Friday, January 22, 2010

Russian Police Officer Aleksei Dymovsky Speaks out Against Corruption

"The authorities are seeking to 'discredit [Major Aleksei Dymovsky] and make him look like an ordinary crook in order to humiliate him and belittle his role and his public statements.'"--Major Alexei Dymovsky's attorney, Sergei Gubar, speaking to the Russian Service of RFE/RL (1-22-10)

The Novorossiisk authorities and the state security (FSB) are subjecting Major Aleksei Dymovsky (Алексей Дымовский), a Russian police officer, to a campaign of kompromat and legalized repression because he appealed to Prime Minister Putin on Youtube (English subtitles) to tackle corruption in the police. After he posted his allegations on Youtube, Dymovsky was fired for "libel and action that tarnishes the police force," according to the English-language RIA Novosti (1-22-10).

Major Dymovsky has now been charged in court with fraud and abuse of power because he told the truth about police corruption.

According to Major Dymovsky, young policemen don't mind the low salaries because they know they will be able to supplement their income with bribes. Major Dymovsky alleges that the Novorossiisk police are even pressured to arrest innocent people in order to meet monthly quotas. Major Dymovsky keeps sighing during his appeal to Prime Minister Putin. He seems very sad and resigned to his fate--a campaign of fabricated slander and arrest.

In this Youtube video, a young man asks Russians if they have ever heard of Major Dymovsky's appeal to Prime Minister Putin to tackle corruption in police (militsia). What do you think they are saying?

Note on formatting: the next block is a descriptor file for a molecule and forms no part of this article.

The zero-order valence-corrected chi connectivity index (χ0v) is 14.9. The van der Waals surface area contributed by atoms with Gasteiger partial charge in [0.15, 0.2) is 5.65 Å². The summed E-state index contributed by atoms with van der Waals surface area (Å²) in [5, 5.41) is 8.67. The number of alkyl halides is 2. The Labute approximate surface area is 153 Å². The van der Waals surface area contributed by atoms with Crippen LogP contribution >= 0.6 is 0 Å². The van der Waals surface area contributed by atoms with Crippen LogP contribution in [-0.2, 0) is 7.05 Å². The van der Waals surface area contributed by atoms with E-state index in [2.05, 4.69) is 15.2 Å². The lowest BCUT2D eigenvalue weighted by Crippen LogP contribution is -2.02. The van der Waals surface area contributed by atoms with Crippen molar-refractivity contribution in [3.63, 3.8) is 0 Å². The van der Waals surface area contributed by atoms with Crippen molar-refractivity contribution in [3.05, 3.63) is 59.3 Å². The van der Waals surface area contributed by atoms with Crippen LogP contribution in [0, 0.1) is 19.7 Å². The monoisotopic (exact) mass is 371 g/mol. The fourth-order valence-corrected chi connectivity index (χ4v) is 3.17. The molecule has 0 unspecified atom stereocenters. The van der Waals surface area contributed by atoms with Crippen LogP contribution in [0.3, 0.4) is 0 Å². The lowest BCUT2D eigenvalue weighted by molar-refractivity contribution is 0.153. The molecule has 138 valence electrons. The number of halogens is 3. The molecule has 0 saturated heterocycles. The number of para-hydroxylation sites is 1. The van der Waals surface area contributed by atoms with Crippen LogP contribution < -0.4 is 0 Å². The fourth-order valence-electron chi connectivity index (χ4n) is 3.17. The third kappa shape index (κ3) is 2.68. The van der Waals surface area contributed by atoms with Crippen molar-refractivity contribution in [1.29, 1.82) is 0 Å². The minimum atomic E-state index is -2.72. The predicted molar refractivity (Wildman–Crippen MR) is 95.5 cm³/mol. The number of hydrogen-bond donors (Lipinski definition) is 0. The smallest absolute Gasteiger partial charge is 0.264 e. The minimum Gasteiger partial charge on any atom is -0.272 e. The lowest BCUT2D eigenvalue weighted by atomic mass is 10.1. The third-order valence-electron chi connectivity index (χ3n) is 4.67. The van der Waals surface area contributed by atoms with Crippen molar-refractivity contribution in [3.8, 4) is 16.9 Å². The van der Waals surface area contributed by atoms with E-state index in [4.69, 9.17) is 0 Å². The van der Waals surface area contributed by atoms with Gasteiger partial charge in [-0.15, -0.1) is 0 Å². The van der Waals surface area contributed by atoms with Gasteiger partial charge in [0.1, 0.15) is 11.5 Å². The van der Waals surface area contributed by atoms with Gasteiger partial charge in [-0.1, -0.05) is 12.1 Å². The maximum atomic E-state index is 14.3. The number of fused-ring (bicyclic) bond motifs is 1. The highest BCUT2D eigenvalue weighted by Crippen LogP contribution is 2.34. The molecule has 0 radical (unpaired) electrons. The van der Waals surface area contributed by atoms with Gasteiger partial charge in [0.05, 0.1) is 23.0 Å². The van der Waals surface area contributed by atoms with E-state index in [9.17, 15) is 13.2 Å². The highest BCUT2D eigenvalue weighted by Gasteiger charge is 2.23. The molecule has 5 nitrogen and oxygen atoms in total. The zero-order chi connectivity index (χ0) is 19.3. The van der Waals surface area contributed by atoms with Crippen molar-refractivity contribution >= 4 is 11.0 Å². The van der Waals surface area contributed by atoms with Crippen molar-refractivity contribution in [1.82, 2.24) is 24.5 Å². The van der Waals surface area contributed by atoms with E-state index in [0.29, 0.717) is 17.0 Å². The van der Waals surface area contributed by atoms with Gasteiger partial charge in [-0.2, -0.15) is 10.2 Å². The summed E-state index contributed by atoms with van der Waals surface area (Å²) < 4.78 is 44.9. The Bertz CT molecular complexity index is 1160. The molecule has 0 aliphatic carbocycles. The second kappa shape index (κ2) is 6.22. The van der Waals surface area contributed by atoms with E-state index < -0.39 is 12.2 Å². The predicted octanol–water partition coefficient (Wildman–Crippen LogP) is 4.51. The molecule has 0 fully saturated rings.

I thought it was pretty ironic that Major Dymovsky appealed to the former KGB officer Prime Minister Putin to tackle corruption and bribetaking in the police; when Putin worked in Leningrad/St. Petersburg, his job was to decide who would be given a license to export precious metals. How do you think Putin decided who would be given a license? Probably he took bribes.

I remember what happened to the FSB wistleblower Alexandr Litvinenko and wonder if the ordinary policeman Major Alexei Dymovsky will meet a similar fate. As Litvinenko's Wikipedia entry notes:

In November 1998, Litvinenko publicly accused his [FSB] superiors of ordering the assassination of Russian tycoon and oligarch, Boris Berezovsky. Litvinenko was arrested the following March on charges of exceeding his authority at work. He was acquitted in November 1999 but re-arrested before the charges were again dismissed in 2000. A third criminal case began but he fled the country to the United Kingdom with his wife, where he was granted political asylum.

During his time in London Litvinenko authored two books, "Blowing up Russia: Terror from within" and "Lubyanka Criminal Group," where he accused Russian secret services of staging Russian apartment bombings and other terrorism acts to bring Vladimir Putin to power.[3] He also accused Vladimir Putin of ordering the murder of Russian journalist Anna Politkovskaya.[4]